“We’ve had 28 years of almost nonstop construction. This isn’t a one-and-done project,” said Aaron Blawn, corporate services site manager for Intel’s Ocotillo complex in Chandler.
That operation opened in 1996 and saw major expansions in 2000, 2006 and 2020. Two new facilities are being built now.
The cluster of cities that make up the Southeast Valley outside Phoenix – Tempe, Mesa, Chandler and Gilbert – is where the majority of Intel employees live. They have a combined population of more than 1.2 million, which is more populous than the Dayton-Springfield MSA and roughly on par with Akron-Canton.
The entire Phoenix MSA has more than 5.1 million people and is the 13th-largest in the United States. Columbus is 28th with 2.5 million.
Chandler might be a Phoenix suburb, but its scale rivals any Ohio city outside the three Cs. At 65 square miles, it’s roughly the size of Akron, and with about 275,000 people, its population is equal to Toledo’s.
When you view New Albany through the prism of Chandler, some similarities jump out. The Columbus suburb might loom large because of its reputation, but it’s still only about 12 square miles. Chandler was roughly 15 square miles prior to Intel.
Both communities are sandwiched between a growing metropolis on one side and open agricultural fields on the other.
But perhaps the most important parallel between New Albany and Chandler is this: intention.
Though the Arizona town started with farms, the move toward industry was a deliberate, decades-spanning mission.
That work began in earnest in the 1960s. In fact, Intel wasn’t the first tech company in Chandler. Rogers Corp. opened a 40,000-square-foot circuit board manufacturing plant there in 1967.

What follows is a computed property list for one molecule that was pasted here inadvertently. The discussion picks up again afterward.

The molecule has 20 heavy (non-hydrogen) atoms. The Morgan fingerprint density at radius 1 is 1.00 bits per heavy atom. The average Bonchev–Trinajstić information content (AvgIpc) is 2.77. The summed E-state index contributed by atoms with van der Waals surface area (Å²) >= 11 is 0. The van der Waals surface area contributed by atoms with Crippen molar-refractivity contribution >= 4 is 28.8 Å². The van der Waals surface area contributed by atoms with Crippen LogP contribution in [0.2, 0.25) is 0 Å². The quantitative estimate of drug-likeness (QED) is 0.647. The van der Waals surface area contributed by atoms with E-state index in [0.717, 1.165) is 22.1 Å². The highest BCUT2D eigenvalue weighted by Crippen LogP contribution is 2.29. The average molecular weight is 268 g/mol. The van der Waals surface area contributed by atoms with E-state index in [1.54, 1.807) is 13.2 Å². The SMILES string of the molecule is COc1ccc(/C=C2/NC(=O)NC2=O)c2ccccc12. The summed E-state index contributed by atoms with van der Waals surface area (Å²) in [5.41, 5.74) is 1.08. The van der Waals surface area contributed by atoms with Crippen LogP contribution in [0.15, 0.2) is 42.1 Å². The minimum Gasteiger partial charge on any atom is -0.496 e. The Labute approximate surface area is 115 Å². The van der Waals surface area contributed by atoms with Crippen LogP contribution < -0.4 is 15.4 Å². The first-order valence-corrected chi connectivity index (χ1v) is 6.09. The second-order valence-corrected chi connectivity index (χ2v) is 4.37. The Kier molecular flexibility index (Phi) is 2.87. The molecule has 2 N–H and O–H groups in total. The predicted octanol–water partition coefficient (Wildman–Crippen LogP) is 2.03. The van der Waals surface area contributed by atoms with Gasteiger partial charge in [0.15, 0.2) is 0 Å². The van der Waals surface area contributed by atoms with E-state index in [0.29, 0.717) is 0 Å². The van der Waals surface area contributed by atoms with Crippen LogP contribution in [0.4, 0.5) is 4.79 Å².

Inside the Chandler Museum, a quote by city founder Dr. A.J. Chandler adorns a wall: “I spend little time thinking of the past once a thing is done. It is more interesting to think of what the future has yet to be accomplished.”
New Albany evolved with a similar commitment to forward thinking that’s taken it from a town of a few hundred 40 years ago to the regional business hub that it is today.
Chandler developed a stretch called the Price Road Corridor. That’s where Intel built its second Chandler site, which opened in 1996. And still more businesses followed.
The 6,000-acre New Albany International Business Park began with financial services and retail tenants such as Discover Card, Abercrombie & Fitch Co. and the Bath & Body Works-supporting Beauty Park, but expanded further into tech with Amazon, Google and Facebook.
Direct and indirect jobs are tangible, but for a lot of Chandler’s businesses, Intel’s impact is more abstract. It’s not like every customer is asked where they work, but it’s clear the company’s workforce is out there and spending money.
“They’re certainly big here. We know that,” said James Hoffman, co-owner of SanTan Brewing, which opened in downtown Chandler in 2007. “We’ve hosted a lot of parties in our Brewer’s Reserve room. We love having them here.”
Barber Alex Salinas of the Country Clipper said since he moved to Chandler in 2002, the growth has been staggering. Downtown development now stretches several blocks beyond the borders that were in place 20 years ago. And those had grown from two decades prior.
Serrano’s interactions with Intel go beyond the daily walk-ins. The Mexican restaurant was the caterer for an annual Intel event in Chandler called Women in Leadership, which brought in more than 1,000 visitors. They’ve supplied the breakfast and lunch for five straight years. And the restaurant (as well as other downtown venues) hosted breakout dinners with groups in the evenings.